So you think you can research?

Sina Babazadeh


Dr. Sina Babazadeh
MBBS, Monash University (2006)
Third Year Doctorate of Medicine (MD), University of Melbourne

Prof. Peter Choong MBBS, MD
Sir Hugh Devine Chair of Surgery
Head, Department of Surgery, University of Melbourne, St. Vincent’s Hospital
Director of Orthopaedics, St. Vincent’s Hospital (Melbourne)
Chair, Sarcoma Service, Peter MacCallum Cancer Centre

Sina is simultaneously working towards an MD and working in the orthopaedics department at St. Vincent’s Hospital, Melbourne.


I had always considered myself an exceptional dancer. In my mind, my dance moves were unparalleled. However, in reflection, I must admit that the majority of my moves were employed to impress the scrub-nurses by turning my gown in tune to the bopping background beat of the theatre iPod. However, my delusions of dancing grandeur were shattered after watching a number of the popular dance-based shows on television. I realised it took far more than genetic talent, which I still choose to believe I have in abundance, to make a dancer. It requires hours of practice combined with fitness, good music, choreography and originality to succeed. Research, it appears, is not too dissimilar.

I had never been the most proactive student and my CV was barer than a middle-aged German tourist holidaying in Thailand. I had reached a stage in my career where it was time to contribute to medical research. Those who partake in evidence-based medicine know how important research is to the field of medicine.

If you have ever considered undertaking some formal research yourself, here are a few lessons I learnt the hard way:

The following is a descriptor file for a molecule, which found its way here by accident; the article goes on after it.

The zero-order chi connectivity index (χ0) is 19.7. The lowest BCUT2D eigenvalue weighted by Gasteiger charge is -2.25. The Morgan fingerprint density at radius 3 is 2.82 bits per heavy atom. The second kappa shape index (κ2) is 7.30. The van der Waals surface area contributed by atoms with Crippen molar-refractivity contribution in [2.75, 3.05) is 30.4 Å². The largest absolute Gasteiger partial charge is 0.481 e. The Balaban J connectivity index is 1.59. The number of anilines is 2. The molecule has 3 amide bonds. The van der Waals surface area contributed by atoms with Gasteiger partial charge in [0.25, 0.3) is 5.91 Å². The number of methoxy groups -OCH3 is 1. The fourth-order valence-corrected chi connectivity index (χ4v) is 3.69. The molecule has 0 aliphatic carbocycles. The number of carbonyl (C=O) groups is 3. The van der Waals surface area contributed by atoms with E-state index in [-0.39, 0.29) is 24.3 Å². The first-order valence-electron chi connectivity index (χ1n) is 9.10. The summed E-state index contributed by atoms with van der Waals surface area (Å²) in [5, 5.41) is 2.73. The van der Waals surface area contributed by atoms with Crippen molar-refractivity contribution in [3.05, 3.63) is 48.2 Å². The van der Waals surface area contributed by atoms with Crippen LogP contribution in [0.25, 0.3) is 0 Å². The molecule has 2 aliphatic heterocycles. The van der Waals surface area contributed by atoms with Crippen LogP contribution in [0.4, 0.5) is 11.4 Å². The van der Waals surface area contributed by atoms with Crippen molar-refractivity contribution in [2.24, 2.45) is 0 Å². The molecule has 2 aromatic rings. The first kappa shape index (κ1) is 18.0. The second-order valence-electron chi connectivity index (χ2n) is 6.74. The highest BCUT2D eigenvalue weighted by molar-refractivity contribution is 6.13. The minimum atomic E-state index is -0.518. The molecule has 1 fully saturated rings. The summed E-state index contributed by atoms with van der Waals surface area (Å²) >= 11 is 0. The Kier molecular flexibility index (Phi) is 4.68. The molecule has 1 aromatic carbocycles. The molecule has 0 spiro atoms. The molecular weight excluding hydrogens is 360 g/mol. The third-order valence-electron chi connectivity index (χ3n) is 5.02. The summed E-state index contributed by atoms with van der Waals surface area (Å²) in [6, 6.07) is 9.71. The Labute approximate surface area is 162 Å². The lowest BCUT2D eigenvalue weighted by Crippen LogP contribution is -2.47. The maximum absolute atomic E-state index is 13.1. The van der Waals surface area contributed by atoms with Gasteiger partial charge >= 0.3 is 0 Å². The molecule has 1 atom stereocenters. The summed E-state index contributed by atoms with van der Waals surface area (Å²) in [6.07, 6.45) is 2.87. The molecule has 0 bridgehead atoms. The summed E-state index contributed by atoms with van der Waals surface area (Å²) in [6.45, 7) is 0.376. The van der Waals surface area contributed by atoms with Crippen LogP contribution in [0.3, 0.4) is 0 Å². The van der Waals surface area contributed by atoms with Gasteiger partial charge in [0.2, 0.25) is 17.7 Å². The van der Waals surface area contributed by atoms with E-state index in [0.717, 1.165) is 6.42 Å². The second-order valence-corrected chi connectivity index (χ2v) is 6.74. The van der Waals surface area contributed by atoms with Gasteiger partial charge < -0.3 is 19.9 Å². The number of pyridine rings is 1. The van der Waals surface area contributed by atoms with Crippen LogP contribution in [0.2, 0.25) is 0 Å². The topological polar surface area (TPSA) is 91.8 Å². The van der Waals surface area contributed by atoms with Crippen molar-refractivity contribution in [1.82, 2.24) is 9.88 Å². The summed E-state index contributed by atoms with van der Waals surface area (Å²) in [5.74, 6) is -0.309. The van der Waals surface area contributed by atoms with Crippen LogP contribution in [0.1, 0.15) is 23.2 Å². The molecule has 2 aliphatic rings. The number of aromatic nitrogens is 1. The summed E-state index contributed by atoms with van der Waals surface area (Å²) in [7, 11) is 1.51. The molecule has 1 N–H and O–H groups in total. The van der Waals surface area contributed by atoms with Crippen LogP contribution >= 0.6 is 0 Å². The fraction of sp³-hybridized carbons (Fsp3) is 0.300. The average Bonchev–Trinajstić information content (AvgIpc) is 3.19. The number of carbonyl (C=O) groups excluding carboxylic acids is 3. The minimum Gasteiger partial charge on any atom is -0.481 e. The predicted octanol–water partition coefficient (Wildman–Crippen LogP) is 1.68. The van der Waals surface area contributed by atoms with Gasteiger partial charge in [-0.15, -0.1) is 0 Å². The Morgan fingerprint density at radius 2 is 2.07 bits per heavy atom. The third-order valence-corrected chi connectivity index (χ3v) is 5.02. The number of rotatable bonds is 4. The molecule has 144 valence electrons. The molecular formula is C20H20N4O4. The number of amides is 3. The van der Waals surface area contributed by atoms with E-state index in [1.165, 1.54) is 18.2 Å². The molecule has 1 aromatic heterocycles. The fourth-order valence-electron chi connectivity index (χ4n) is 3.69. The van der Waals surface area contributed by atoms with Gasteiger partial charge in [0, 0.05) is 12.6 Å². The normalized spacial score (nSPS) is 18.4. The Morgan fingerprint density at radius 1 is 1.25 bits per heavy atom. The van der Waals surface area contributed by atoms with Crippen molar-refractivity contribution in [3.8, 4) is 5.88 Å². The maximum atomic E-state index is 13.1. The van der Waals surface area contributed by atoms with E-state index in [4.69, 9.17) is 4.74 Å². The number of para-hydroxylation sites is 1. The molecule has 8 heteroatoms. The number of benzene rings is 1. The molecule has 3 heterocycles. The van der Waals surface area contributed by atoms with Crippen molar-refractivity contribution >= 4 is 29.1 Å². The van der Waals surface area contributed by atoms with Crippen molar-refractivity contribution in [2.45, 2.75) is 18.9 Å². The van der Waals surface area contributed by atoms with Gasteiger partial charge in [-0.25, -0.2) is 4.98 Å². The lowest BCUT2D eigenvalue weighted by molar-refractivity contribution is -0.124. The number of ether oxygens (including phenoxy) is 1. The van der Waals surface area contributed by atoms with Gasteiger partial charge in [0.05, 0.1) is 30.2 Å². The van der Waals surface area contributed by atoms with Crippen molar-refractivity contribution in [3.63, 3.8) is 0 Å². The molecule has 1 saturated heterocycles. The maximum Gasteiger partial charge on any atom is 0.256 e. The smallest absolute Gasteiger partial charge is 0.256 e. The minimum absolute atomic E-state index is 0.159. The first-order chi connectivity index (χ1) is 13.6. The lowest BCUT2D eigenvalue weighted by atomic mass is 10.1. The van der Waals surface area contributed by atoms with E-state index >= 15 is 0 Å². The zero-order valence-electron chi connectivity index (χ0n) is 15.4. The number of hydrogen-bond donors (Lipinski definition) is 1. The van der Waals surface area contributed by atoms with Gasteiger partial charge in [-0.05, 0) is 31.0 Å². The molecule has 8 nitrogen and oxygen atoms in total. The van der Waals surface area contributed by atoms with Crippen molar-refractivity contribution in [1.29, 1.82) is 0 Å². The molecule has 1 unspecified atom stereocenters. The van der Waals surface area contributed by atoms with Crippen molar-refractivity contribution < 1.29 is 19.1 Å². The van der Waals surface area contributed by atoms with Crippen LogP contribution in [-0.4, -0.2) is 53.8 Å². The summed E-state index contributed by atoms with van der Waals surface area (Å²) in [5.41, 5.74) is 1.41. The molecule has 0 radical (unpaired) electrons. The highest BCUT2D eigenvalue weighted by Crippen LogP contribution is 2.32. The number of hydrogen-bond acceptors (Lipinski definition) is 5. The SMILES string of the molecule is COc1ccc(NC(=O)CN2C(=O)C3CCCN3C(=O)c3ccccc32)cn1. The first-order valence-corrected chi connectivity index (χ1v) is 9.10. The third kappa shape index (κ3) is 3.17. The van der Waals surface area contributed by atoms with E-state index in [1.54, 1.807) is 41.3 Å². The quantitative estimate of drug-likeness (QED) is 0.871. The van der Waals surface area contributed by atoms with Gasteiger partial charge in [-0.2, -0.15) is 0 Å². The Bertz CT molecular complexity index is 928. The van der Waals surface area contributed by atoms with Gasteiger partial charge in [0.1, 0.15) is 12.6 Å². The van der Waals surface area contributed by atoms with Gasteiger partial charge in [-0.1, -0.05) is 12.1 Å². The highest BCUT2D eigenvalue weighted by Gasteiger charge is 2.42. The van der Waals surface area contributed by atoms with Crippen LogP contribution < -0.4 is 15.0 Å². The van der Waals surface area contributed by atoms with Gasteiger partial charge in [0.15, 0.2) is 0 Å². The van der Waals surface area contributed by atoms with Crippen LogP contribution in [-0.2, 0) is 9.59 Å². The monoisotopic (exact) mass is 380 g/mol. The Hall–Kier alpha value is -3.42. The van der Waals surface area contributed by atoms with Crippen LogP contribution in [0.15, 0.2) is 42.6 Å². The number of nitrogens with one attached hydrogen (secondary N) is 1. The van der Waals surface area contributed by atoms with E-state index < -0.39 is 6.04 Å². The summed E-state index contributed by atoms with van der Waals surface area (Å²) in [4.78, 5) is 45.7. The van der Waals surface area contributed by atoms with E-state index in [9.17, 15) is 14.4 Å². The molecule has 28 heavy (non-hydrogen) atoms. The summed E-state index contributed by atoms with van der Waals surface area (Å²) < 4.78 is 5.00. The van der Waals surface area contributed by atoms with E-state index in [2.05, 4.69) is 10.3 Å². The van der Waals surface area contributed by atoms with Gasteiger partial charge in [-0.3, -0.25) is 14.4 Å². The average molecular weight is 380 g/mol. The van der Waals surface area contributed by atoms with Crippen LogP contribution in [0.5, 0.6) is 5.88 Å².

What do you need?

So, you want to research? Not sure where to begin?

In dance, you need to start with either good music or a good choreographer. In research, your music is your idea, question or inspiration, and your choreographer is your supervisor.

The music (idea)

The chances are that someone, somewhere, has already attempted to adapt “the sprinkler” to your chosen music. As in research, if you think you have a good idea, someone else may have had it before you. To find out, the next step is to conduct a literature review. Medline is a good place to start.

Don’t be disheartened if someone has already researched your hypothesis. In medicine, most people can only answer very specific questions. So, if your good idea has already been partially covered, then read a few articles and find a more specific, unanswered question similar to your original one.

For example, if your question was “How effective is heparin in preventing DVT?” then refine your question to “How effective is low molecular weigh heparin in preventing DVT in male patients aged between 80 and 81 with a past history of smoking 22 cigarettes a day who have just undergone a knee replacement and whose favourite colour is light blue, when compared to Aspirin?” and believe you me, it is unlikely anyone else has researched that topic! Also, if someone has attempted to answer your question, it is worthwhile reading their article. If you find that their methodology is lacking, then you may decide to investigate that topic regardless, albeit with more watertight…